If you do start seeds in containers, make sure that you allow the young seedlings time to harden off by leaving them outside in a protected area for a few days before you set them into the ground.  Remember, though, that you don’t want to leave the containers out at night if there’s a chance of frost.

planting zucchini seeds

How to Plant Zucchini Seeds

Growing zucchini isn’t a difficult process, and it’s easy to get started.  Before you begin, you might want to do some research on the different varieties of zucchini and decide which one is right for you. Some zucchini grow quite large, so if space is limited, you could consider one of the more compact varieties. See below for more about varieties.

Once you’ve decided what to grow, you basically have three options for planting zucchini. 

#1: Sow seeds
If you choose to sow seeds directly into the ground, wait until the weather and the soil warm in the spring.  Because zucchini craves sun, pick a very sunny location. If possible, try to find one that’s sheltered from the wind because high winds can sometimes interfere with pollination.

Sow the seeds about one inch deep and three feet apart. Or, if  you choose to grow in hills, or mounds, sow three to four seeds in each mound. You’ll need to thin them later though.

#2: Start seeds indoors
A second option as we discussed above is sowing the seeds indoors in containers.

#3: Buy seedlings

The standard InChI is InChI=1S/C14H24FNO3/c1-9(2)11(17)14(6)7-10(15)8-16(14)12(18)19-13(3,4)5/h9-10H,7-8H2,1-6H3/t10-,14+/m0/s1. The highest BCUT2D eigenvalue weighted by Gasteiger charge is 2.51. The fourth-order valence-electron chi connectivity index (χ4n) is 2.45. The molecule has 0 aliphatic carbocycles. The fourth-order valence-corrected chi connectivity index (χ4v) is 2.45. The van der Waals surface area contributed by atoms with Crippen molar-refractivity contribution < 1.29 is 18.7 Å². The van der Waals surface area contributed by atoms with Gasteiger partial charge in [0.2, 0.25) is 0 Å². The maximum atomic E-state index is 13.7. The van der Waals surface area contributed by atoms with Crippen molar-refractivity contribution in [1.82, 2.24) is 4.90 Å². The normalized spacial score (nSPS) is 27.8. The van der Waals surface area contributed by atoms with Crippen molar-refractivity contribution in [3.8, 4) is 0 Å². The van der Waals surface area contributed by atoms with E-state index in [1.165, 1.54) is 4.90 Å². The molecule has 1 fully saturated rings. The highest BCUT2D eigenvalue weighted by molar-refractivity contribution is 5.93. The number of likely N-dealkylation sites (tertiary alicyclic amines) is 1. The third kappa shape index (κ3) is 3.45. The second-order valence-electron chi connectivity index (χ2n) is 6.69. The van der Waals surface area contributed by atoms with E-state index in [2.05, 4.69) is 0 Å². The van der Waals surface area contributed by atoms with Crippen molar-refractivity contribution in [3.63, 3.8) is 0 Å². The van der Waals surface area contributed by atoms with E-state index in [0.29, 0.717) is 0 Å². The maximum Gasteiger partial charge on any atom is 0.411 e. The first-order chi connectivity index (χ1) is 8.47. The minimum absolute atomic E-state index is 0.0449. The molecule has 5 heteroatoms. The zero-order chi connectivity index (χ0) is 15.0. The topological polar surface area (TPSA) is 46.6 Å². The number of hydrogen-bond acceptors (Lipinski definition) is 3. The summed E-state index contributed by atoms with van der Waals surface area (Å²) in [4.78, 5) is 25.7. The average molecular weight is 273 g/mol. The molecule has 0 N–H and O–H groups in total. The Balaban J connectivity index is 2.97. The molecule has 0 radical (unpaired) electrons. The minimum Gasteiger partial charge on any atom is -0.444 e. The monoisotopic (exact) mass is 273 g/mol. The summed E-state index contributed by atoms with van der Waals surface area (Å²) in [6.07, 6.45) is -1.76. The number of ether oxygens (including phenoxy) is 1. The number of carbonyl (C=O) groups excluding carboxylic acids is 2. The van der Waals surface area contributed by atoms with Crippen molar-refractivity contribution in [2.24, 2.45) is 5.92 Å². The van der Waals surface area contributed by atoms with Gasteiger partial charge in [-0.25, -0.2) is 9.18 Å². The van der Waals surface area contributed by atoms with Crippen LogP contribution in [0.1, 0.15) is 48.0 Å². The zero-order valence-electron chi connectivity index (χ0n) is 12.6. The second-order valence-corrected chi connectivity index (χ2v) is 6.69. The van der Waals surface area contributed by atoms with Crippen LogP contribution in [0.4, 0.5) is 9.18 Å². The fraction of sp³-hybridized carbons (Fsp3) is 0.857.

A third option is to buy young plants.  This will give you a jump-start on the season because you won’t have to wait for the seeds to germinate. This is my favorite option because I only grow one or two zucchini plants each season. It’s not worth it to me to buy an entire packet of seeds, so I purchase plants instead.

If you do buy plants, make sure that you choose healthy plants that have been outdoors long enough to become acclimated to the weather. I have share some best practices on where to buy vegetable plants.

No matter which option you choose, prepare the soil for planting by applying organic garden fertilizer and compost.  

zucchini plant growing in garden

Sometimes I plant my zucchini plants at the ends of my raised beds so they can sprawl a bit.

How Far Apart to Plant Zucchini

Growing zucchini is fun and simple, but there are some pitfalls.  The two most common mistakes that first-time growers make is growing too many plants and spacing the plants too closely. 

One zucchini plant can produce an abundance of fruit. If you’re growing zucchini for the first time, I recommend only planting one or two plants. I usually grow two in my garden and sometimes that feels like too many!

It’s also crucial to remember that the little seed that you’re planting today will quickly grow, and many zucchini plants can become quite large. Some varieties can produce vines that might extend to six feet, and the larger bush varieties can grow up to four feet across.